893.4061 Motion Pictures/204: Telegram

The Counselor of Embassy in China ( Peck ) to the Secretary of State

332. Department’s 73, November 18, 6 p.m., to Nanking.

I interviewed Vice Minister Hsu Mo November 20, 4 p.m. for 1 hour. I informed him that the Department regarded the banning of all Paramount films as arbitrary and unwarranted especially in view of the fact that the Censorship Committee had not itself seen the film “The General Died At Dawn” and the fact that associate American financial interests in no way connected with the production of the film would be involved in heavy loss (see my 329, November 18, noon, paragraph 2). I conveyed the assurance of Paramount (as stated to the Embassy in writing) that the company was anxious to [Page 681] settle the matter amicably. In the course of the long interview I also advanced other arguments.
The Vice Minister, however, adhered firmly to his contentions that the producers had repeatedly and obstinately refused to heed advice and warning given by the Chinese Vice Consul Kiang at Los Angeles; that the committee was justified in relying on the judgment of the Vice Consul as a Chinese official regarding the offensive nature of the film and that the banning of all the films of an offending company was the only “sanction” available to the Chinese Government with which to defend China from defamatory films and that this measure was therefore justified.
I again pointed out that the Department was willing to give consideration to any specific objections which the Foreign Office might convey to the Embassy and I inquired whether the Foreign Office would not be willing to intervene in the present case to the extent at least of attempting to get the ban lifted until the film in dispute could be brought to China for inspection by the committee. The Vice Minister inquired what authority the Department exercised in such matters and whether the company would be willing to give an indication that the offending film would be withdrawn from all countries. I refused to attempt any definition of the Department’s authority or influence in matters of film production and I said I could give no assurances on behalf of Paramount; moreover, I refused to accept the committee’s assumption that the Vice Consul’s opinion of the film was infallible, particularly in view of the fact that the Chinese Consul and Chamber of Commerce in Manila were reported as finding it unobjectionable.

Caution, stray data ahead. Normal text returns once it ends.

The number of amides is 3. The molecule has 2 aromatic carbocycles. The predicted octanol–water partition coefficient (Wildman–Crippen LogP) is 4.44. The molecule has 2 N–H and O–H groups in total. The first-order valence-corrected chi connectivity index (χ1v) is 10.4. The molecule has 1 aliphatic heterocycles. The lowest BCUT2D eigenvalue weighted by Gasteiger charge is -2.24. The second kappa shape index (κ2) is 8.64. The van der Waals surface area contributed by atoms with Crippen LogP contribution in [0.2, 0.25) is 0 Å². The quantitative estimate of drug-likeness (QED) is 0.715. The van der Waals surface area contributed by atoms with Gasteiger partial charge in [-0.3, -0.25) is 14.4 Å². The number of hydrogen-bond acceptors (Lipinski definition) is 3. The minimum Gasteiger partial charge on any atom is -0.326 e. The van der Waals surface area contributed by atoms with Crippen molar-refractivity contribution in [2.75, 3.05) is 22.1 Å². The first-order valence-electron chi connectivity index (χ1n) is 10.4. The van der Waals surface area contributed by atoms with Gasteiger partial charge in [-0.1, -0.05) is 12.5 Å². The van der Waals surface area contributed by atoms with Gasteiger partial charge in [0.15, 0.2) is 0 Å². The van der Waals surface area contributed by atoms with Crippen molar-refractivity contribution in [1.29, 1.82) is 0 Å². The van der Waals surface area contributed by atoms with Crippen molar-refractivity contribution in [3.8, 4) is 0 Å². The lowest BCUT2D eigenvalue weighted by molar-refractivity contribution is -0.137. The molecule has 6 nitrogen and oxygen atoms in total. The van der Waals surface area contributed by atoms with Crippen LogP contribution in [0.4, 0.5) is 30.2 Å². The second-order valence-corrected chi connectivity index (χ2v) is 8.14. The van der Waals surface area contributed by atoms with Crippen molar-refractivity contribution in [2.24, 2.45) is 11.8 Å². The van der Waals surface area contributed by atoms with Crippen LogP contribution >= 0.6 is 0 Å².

The Vice Minister would not admit that the banning of Paramount films was in any way unwarranted or arbitrary and on the contrary steadily maintained it was warranted by the indifference of Paramount to Chinese opinions and the heavy responsibility resting on the committee to protect China from the injury of world wide disparaging film publicity.
I subsequently encountered the Vice Minister at a reception and inquired whether he would not recede from his uncompromising position in view of the danger that the dispute of the American film company with the censorship committee might develop into a serious conflict between them. He replied that such a development would be regrettable and that he would have the Director of the International Affairs Department talk with me again next week.
My opinion is that the Vice Minister sympathizes entirely with the Censorship Committee and feels that it is in a strong tactical position but that because of the present Sino-Japanese tension he may refrain from pressing his advantage in order to avoid causing further irritation to the Embassy and the Department. It is unlikely, however, [Page 682] that he would concede any weight to our arguments and such a compromise would not obviate further difficulties (see my November 18, noon, paragraph 2, sentence 3). Sent to Peiping.
  1. Telegram in two sections.